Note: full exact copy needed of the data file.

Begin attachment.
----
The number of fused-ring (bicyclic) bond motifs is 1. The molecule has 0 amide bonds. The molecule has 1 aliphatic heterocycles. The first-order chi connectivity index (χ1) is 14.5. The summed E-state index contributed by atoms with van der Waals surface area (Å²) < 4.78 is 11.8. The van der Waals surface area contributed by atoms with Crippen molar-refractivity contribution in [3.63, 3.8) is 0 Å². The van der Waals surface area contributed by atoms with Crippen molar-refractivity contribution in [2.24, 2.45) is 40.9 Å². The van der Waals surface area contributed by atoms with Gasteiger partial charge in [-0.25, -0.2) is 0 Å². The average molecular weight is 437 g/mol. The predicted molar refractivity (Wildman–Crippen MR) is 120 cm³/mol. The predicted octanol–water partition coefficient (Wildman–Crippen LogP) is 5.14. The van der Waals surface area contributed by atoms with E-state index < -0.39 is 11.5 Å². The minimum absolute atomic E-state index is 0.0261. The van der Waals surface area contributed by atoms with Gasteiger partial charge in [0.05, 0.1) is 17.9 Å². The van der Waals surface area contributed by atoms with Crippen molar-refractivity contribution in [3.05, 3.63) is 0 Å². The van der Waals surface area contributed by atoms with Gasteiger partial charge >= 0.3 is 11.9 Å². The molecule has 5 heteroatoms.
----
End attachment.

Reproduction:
The number of fused-ring (bicyclic) bond motifs is 1. The molecule has 0 amide bonds. The molecule has 1 aliphatic heterocycles. The first-order chi connectivity index (χ1) is 14.5. The summed E-state index contributed by atoms with van der Waals surface area (Å²) < 4.78 is 11.8. The van der Waals surface area contributed by atoms with Crippen molar-refractivity contribution in [3.63, 3.8) is 0 Å². The van der Waals surface area contributed by atoms with Crippen molar-refractivity contribution in [2.24, 2.45) is 40.9 Å². The van der Waals surface area contributed by atoms with Gasteiger partial charge in [-0.25, -0.2) is 0 Å². The average molecular weight is 437 g/mol. The predicted molar refractivity (Wildman–Crippen MR) is 120 cm³/mol. The predicted octanol–water partition coefficient (Wildman–Crippen LogP) is 5.14. The van der Waals surface area contributed by atoms with E-state index < -0.39 is 11.5 Å². The minimum absolute atomic E-state index is 0.0261. The van der Waals surface area contributed by atoms with Gasteiger partial charge in [0.05, 0.1) is 17.9 Å². The van der Waals surface area contributed by atoms with Crippen molar-refractivity contribution in [3.05, 3.63) is 0 Å². The van der Waals surface area contributed by atoms with Gasteiger partial charge >= 0.3 is 11.9 Å². The molecule has 5 heteroatoms.